Posts Tagged ‘hiring decisions’

So I followed the advice from First Break All the Rules in hiring a new nanny, and I’m really pleased with the person that we’ve hired. She’s got a great attitude, the kids really love her, and she seems comfortable managing the challenges of the job (and by that I mean corralling a pair of 2.5 year olds who are in turns, charming and devilish, self-sufficient and dependent). But she doesn’t have as much experience as our prior nanny, and there is, of course, the learning curve of figuring out how our particular household, children, and stroller work. And I work from home.

I am struggling with finding the line between how much I should be jumping in and helping her while the boys are testing her by getting out of their beds to go potty four times before finally settling down for their naps, versus how much I should just sit in my office, with headphones in my ears and while sitting on my hands, letting her figure it out.

While it might be more dramatic when played out on the home-front, my struggle is a classic problem that leaders often encounter at work as they’re managing and developing people. One way of thinking about this issue that I’ve found helpful at work is the Blanchard model of situational leadership. According to Blanchard, there are four different kinds of leaders: directing leaders (S1), coaching leaders (S2), supporting leaders (S3) and delegating leaders (S4). There are also four different levels to describe the skills of the people that you lead, with much less catchy names. “Followers” can be Low Competence, High Commitment (D1), Some Competence, Low Commitment (D2), High Competence, Variable Commitment (D3), and High Competence, High Commitment (D4). Blanchard suggests that leaders match their style with where the people that they’re leading are. Which makes a lot of sense.

My former nanny started as a D3 and became a D4 after 2 years, and my new one is starting as a D2. According to Blanchard that means that I do need to step in to help her understand her role and define the tasks that she’s involved in, but I also need to do some sitting on my hands, letting her figure stuff out and come up with her own ideas.

It’s easy to agree with the model from an intellectual perspective, of course, and much harder to watch (or hear) my nanny learn on the job when the job is my kids. I think that’s one of the challenges of having people work for you personally, whether it’s in your home or for your small business. But since there doesn’t seem to be any existing frameworks for training a nanny, I’m going to go ahead and give Blanchard a try. 

I don’t know if you’ve tried it, but it is extremely difficult to type while I’m sitting on my hands.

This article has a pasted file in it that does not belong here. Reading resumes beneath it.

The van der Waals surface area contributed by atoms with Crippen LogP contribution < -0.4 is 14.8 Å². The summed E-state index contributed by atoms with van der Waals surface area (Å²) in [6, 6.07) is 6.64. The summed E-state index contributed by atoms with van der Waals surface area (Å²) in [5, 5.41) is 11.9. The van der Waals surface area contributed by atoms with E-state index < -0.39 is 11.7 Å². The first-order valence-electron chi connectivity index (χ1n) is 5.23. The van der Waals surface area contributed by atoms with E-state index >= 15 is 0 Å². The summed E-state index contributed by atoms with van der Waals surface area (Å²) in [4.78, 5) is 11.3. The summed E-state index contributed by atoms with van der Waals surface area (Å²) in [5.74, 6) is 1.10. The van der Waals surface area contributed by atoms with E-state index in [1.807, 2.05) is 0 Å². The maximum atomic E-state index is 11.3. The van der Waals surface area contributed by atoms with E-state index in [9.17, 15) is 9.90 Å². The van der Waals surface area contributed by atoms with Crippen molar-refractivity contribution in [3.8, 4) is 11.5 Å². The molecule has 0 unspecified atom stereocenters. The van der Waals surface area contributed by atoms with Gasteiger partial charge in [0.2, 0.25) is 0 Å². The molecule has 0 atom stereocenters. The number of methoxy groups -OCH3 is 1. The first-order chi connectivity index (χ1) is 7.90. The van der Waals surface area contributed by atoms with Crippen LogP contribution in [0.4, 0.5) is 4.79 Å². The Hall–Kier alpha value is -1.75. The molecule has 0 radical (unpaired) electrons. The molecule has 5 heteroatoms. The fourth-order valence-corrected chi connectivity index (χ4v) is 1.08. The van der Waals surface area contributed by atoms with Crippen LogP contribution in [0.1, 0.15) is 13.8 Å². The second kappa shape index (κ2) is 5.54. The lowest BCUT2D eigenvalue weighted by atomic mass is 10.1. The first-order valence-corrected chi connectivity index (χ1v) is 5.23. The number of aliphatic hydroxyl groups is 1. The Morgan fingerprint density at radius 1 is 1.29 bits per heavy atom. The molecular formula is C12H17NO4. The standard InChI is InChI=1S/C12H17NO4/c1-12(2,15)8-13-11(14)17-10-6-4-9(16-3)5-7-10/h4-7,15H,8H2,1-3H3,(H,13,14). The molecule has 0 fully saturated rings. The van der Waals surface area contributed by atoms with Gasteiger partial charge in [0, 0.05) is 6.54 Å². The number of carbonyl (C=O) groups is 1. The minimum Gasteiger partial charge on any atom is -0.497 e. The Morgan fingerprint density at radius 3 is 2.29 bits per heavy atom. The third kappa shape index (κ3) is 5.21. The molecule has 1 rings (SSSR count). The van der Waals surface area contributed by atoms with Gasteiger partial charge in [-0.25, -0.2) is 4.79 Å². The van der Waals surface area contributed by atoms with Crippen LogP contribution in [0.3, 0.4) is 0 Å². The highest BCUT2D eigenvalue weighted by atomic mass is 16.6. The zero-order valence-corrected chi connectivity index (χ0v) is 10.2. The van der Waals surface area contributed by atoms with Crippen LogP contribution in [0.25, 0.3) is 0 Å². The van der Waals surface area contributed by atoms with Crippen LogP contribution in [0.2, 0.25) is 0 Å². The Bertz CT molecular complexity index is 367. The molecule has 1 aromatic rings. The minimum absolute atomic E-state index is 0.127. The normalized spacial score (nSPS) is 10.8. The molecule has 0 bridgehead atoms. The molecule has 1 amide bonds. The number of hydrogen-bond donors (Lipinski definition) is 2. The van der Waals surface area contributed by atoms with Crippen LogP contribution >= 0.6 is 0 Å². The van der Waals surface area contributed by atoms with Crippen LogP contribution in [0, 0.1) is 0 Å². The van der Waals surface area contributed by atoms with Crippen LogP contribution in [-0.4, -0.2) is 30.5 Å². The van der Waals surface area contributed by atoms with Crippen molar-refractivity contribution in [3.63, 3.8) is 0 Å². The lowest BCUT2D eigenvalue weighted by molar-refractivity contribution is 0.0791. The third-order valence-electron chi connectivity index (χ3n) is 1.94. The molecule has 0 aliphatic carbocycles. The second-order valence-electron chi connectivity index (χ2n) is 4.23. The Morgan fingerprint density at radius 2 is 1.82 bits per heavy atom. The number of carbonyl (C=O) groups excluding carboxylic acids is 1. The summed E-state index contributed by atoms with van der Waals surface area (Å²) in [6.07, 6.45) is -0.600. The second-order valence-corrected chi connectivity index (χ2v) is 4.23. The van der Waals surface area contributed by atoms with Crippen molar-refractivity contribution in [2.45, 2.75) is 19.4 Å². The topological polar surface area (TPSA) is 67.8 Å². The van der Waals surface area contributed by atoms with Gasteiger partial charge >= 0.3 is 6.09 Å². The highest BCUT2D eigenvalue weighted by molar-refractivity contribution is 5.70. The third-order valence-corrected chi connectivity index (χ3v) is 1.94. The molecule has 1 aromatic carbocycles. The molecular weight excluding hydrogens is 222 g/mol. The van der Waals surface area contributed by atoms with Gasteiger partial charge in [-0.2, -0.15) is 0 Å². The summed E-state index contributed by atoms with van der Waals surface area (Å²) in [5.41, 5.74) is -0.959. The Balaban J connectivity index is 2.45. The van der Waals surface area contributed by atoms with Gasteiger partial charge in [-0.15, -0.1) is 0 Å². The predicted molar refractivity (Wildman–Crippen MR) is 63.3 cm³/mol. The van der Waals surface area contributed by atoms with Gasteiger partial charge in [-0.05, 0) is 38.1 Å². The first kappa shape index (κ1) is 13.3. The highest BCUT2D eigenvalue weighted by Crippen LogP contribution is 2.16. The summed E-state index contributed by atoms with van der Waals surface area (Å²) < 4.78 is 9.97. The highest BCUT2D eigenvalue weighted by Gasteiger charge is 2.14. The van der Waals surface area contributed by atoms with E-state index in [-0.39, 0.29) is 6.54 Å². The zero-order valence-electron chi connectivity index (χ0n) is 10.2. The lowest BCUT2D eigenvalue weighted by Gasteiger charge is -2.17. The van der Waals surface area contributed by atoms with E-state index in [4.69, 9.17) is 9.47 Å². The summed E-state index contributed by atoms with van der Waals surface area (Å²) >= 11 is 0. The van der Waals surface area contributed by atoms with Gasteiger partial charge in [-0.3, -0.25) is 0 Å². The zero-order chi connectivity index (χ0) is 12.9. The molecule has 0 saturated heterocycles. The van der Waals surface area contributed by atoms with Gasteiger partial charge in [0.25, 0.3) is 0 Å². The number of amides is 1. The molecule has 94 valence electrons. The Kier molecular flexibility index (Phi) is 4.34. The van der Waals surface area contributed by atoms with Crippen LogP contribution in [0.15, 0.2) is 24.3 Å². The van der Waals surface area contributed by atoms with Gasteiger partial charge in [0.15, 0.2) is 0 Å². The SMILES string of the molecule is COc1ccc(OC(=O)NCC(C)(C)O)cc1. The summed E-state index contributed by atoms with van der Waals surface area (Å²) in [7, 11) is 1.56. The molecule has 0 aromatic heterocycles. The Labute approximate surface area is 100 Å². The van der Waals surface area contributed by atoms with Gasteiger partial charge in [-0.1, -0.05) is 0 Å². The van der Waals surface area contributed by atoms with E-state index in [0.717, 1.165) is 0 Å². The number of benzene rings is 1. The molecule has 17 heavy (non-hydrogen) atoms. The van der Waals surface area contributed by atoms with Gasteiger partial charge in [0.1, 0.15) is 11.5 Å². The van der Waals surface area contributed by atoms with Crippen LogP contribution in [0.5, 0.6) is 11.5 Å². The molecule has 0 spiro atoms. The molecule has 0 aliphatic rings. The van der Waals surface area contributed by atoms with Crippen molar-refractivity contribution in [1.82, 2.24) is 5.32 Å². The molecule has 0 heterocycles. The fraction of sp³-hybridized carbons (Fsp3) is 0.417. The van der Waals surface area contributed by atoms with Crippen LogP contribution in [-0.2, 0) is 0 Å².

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I’ve never really thought of myself as someone who is good at hiring people. I tend to listen for what I want to hear, and I really want to like job candidates, which gets in the way of serious evaluation.When it came to hiring a nanny, I did a pretty poor job the first time, mostly because I didn’t know what I wanted. I was a new mom of 3 month old twins, knew nothing about parenting, and tried to hire someone who really knew what she was doing. Little did I know that by the time my boys were 6 months old I’d consider myself the expert in their care, and resent our nanny’s tendency to try to tell me what to do. When it came time to hire nanny #2, we interviewed three candidates and I immediately had a great feeling about one of them. She’s been with us for almost two years now, and we consider ourselves incredibly lucky.Our wonderful nanny will be leaving soon, taking off to travel with her fiance, and I’m worried that I won’t be as lucky a second time. But I’ve recently read First, Break All the Rules for work, and there’s a nugget of wisdom that I think will help our search be more successful.One of the premises of the book is that people who are most successful and happiest in their jobs have innate talents that lend themselves to the role. There’s an entire section in the book titled “The Art of Interviewing for Talent.” Basically, the book suggests that you ask open ended questions and then believe the first thing that candidates say. So no fishing for the answer you want to hear. No asking the question a few ways until you get an answer that you’re satisfied with. It’s about taking people’s initial responses at face value, and making decisions based on what you hear. There’s more in there about asking for specific examples of behavior and finding out what parts of the job are most satisfying for people.Hiring a nanny is such a stressful experience. There are so many different things that I am looking for: someone who will care for my children with love, help them learn to explore the world, have fun with them, feed them a healthy diet, handle any emergencies, be nice to our dog, etc. On top of that, there are issues around what kind of relationship the nanny wants to have with our family, and me in particular since I work at home. Whether she’ll be on time on a regular basis and if she’s not, whether she’ll blame the bus or take responsibility for herself.I like the idea of applying the principles from First, Break All the Rules for a few reasons. One, if I’m looking for talents, I’ll hopefully be looking for elements of her personality and her approach to the job that will address many diverse aspects of the job. And two, it gives me a framework for the interview, a way of approaching it from a structured perspective that I trust will get me good results. I’ll let you know how it turns out.

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